Brand Beckham tarnished by leak of emails between him and his publicist - a legal perspective

David Beckham and his advisers have been left reeling after the release of 18.6 million emails and documents obtained from the servers of Doyen Sports, the agency responsible for running the ex-footballer's PR machine.

High-profile individuals should assume they are targets for hackers, warns Michael Patrick (©DavidBeckham.com)
High-profile individuals should assume they are targets for hackers, warns Michael Patrick (©DavidBeckham.com)
According to reports, the leaked emails suggested that Beckham had previously used his charity work as part of a campaign to be awarded a knighthood. 

In the messages, the former England football captain is alleged to have criticised the Honours Committee and complained about the singer Katherine Jenkins being awarded an OBE. 




Other emails reportedly saw Beckham react negatively to a suggested donation to Unicef, of which he is a goodwill ambassador.
The Beckham PR machine hit back over the weekend with his spokesperson releasing a statement claiming that the messages were "outdated material taken out of context" and gave a "deliberately inaccurate picture". 

The statement also claimed that the alleged emails were "hacked", "doctored" and "private".

The story has now taken a fresh turn with the suggestion that the hackers, apparently from Russia, had actually tried to blackmail the sports agency into paying them between €500,000 and €1m in return for them not disclosing the material. 

Regardless of whether Beckham was the intended target of the hack or not, the case highlights wider lessons relating to cyber security for all high-profile individuals (not just celebrities) and their advisors. 

While there has been an increasing focus on cyber security in the corporate world, the propensity to communicate and store highly confidential information in electronic form means that an array of highly sensitive material, personal and professional, is available to anyone who breaches the system. 

As Doyen Sports have seen over the past few days, the reputational and financial impact of a cyber attack can be just as damaging to a firm of advisors as to the individual themselves. 

While the risk cannot be eradicated, a considerable amount of work can be done on the legal, as well as technical and communications side, to reduce the risk and to be prepared to respond well to any breach.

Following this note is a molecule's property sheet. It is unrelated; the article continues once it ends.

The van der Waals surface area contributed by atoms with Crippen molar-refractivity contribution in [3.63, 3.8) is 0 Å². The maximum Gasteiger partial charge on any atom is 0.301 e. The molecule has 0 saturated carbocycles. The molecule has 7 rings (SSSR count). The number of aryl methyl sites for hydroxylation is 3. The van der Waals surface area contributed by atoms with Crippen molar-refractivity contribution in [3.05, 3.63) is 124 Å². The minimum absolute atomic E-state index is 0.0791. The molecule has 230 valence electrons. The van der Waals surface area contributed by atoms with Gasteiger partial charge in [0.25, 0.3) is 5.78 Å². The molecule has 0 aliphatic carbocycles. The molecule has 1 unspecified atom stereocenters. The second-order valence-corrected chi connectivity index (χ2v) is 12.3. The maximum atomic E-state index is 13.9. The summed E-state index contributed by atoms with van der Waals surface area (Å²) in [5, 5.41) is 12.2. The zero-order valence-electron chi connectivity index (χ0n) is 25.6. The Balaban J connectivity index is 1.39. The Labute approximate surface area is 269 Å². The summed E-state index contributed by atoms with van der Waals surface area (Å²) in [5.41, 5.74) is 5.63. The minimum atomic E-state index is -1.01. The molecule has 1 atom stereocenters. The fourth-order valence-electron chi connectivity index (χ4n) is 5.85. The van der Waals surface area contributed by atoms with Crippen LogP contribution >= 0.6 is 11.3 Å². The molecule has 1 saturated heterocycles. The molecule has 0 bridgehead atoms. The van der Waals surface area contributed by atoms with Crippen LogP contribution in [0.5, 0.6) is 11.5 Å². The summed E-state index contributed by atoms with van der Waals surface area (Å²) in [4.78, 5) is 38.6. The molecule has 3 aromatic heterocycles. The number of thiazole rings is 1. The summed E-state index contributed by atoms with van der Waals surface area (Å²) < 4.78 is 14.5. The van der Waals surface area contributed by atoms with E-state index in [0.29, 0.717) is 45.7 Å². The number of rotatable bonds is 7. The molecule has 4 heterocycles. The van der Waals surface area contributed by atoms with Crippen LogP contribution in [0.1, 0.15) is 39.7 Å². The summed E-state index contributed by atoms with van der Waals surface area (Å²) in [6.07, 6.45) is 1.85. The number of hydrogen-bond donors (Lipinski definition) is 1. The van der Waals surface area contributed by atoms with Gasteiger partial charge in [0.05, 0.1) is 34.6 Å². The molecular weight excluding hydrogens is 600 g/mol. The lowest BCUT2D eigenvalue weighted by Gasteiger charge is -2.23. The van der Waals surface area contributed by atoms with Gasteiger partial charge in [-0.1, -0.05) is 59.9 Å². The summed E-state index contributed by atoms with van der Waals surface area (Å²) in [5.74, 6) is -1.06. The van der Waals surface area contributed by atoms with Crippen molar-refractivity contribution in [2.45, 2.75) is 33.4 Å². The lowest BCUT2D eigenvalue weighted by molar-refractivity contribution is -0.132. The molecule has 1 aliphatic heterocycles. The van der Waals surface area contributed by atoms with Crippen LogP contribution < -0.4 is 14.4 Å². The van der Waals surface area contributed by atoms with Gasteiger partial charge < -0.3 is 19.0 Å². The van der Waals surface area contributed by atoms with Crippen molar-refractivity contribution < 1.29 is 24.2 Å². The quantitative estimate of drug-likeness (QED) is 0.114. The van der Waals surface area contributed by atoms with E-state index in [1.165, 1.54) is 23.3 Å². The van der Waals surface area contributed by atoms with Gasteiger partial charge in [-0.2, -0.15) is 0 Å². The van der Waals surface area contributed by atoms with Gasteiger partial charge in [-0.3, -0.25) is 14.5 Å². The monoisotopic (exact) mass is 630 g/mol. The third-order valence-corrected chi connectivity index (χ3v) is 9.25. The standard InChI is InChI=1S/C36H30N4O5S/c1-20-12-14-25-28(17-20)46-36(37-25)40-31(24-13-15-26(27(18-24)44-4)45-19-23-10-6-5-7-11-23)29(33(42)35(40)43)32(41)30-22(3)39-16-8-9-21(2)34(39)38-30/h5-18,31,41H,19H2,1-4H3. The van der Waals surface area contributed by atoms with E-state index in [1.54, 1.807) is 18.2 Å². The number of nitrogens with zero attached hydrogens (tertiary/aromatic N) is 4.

It is easy to lose sight of the fact that Beckham and his advisors are the alleged victim of a criminal offence.

Michael Patrick, partner at Farrer & Co

 
It is now accepted that corporations should be prepared for ‘when’, not ‘if’ they suffer a cyber attack. High-profile individuals and those that act for them should operate on the same lines.

Going forward it is too early to say what damage has been caused to the Beckham brand by what has happened and what action he and his advisors can now take to mitigate the situation. 

According to reports, Beckham obtained an injunction against the Sunday Times last year to prevent the publication of the emails. However, it now appears that he and his advisors chose not to try to stop the Sun publishing its story, presumably mindful of the PJS legal debacle last year and the fact that the email cache had also been leaked to a series of European websites, which began publishing them during the course of last week.

One should always be careful about second guessing the advice given by others, but this situation is clearly different to PJS. 

In that case the celebrity involved sought to stop the press reporting on an extra-marital threesome. 

It is easy to lose sight of the fact that Beckham and his advisors are the alleged victim of a criminal offence. 

Whether it was the correct decision not to try to stop The Sun from publishing its story will remain to be seen. 

In any event Beckham and his advisers must hope the public will consider the emails to be embarrassing as opposed to anything more sinister. 

For now, though, the messages make for uncomfortable reading and he and his advisers must be hoping there are not further revelations to come.

Michael Patrick is a partner at Farrer & Co

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